Maldivians fighting wars abroad a concern, says Police Commissioner

Commissioner of Police Hussain Waheed says that it is a cause of concern that Maldivians nationals are leaving the country to fight in wars abroad.

It is necessary for all police officers to work together in order stop Maldivians joining wars abroad, he told fellow officers at a police function held yesterday (February 2).

If police receive any information regarding such a case, he added, it should be investigated by the intelligence department and adequate preventative measures should be taken immediately.

The commissioner’s remarks closely follow reports that a former mosque employee at Malé’s Indhira Gandhi Memorial Hospital and his wife had travelled to Syria for Jihad, entering ISIS-held territory after travelling to Turkey via Dubai.

The exact number of Maldivians abroad for Jihad remains unclear, with Haveeru reporting a group of six having departed last week, as well as a dozen more said to have gone to Syria at the start of January.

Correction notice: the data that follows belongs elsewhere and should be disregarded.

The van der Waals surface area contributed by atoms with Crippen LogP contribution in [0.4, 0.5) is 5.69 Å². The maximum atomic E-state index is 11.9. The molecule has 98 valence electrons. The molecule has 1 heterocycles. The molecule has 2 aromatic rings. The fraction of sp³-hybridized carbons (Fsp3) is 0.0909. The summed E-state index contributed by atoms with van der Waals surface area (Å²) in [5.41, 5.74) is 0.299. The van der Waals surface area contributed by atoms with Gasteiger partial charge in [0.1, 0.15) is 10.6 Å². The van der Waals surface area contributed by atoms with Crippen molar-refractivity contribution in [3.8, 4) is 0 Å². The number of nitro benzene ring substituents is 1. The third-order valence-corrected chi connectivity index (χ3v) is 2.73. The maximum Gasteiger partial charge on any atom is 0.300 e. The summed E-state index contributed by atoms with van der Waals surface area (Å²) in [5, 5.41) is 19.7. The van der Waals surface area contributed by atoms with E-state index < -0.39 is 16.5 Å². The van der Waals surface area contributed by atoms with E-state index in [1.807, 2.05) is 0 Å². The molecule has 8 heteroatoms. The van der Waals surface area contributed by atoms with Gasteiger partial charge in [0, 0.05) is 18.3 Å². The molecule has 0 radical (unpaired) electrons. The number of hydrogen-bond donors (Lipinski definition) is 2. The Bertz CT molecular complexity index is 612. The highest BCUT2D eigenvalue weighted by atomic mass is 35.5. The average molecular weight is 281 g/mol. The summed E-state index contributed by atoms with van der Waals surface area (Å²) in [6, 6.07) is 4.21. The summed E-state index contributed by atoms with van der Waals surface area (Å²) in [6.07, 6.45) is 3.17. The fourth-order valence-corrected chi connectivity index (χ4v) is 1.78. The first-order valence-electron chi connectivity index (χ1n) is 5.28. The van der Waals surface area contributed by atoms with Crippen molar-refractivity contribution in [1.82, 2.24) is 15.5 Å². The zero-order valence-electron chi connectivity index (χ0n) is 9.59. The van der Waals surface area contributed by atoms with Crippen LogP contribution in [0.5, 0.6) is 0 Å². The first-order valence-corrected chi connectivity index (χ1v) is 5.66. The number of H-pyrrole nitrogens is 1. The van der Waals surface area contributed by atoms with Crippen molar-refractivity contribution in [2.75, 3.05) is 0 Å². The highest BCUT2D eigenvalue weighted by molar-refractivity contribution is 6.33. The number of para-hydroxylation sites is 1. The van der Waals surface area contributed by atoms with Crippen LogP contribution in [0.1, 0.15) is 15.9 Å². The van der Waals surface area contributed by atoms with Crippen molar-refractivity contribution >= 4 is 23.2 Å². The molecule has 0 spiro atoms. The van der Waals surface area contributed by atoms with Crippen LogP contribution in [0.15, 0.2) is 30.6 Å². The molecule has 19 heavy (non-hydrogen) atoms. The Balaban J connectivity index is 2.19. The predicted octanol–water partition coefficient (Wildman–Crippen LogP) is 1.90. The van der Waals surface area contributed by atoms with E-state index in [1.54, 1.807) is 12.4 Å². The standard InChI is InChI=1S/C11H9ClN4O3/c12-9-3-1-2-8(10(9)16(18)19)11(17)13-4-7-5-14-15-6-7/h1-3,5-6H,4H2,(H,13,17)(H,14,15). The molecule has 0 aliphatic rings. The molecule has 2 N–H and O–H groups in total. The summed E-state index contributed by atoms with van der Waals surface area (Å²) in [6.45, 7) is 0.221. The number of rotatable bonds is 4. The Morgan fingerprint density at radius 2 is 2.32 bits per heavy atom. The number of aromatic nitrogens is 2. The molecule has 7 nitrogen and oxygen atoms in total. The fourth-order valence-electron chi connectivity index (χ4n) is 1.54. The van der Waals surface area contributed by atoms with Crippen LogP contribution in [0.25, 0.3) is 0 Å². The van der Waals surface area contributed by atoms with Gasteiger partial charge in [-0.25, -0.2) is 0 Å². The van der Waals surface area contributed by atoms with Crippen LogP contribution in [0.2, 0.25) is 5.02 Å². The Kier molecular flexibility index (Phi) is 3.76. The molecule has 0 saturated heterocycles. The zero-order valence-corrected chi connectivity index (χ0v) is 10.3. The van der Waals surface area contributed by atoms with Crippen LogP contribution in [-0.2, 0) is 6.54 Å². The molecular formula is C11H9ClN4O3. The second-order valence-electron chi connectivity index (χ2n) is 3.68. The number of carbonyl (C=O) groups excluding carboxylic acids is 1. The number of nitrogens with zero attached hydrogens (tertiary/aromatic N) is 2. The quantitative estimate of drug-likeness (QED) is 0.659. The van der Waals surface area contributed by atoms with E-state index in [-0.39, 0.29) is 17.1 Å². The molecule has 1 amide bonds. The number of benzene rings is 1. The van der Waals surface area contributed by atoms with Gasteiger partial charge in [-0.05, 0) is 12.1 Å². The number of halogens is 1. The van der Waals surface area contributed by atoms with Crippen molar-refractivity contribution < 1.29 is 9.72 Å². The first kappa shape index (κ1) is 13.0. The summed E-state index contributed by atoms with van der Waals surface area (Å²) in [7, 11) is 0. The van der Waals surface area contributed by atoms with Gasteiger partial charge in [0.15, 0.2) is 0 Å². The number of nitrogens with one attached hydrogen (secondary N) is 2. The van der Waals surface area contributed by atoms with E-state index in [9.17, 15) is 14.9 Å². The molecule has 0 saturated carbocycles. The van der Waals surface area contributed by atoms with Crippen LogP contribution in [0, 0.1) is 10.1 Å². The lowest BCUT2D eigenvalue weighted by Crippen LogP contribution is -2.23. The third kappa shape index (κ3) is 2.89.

Waheed has previously estimated that around 50 Maldivians are working with foreign rebel groups, dwarfing figures suggested by Home Minister Umar Naseer in December.

Commissioner Waheed has said that police are working with the Islamic ministry and relevant government departments to prevent radicalisation, though he said the variety of people travelling for jihad made it hard to target the most vulnerable groups.

Despite assurances that the activities of radicals are being monitored, the group said to have left in early January included a number of individuals known to police.

The group included Azlif Rauf – a suspect in the murder of MP Dr Afrasheem Ali, and an individual arrested over the disappearance of Minivan News journalist Ahmed Rilwan. A private investigation into Rilwan’s case implicated radicalised gangs in what is believed to have been the 29-years-old’s abduction.

Last month, four would-be jihadis were apprehended in Malaysia, with media reporting that they were brought back to the Maldives and released after the authorities seized their passports. A similar group were returned from Sri Lanka in November.

In November, a jihadist group called Bilad Al Sham Media (BASM) – which describes itself as ‘Maldivians in Syria’ – revealed that a fifth Maldivian had died in Syria.

Defending the government’s stance on extremism and ISIS, Islamic minister Dr Mohamed Shaheem Ali Saeed told the Majlis late last year that “Maldives will not allow Maldivians to go and fight in foreign wars”.

“We do not support their [ISIS] extremist policies. We have repeatedly appealed to our beloved youth to refrain from falling prey to these ideologies,” he said.

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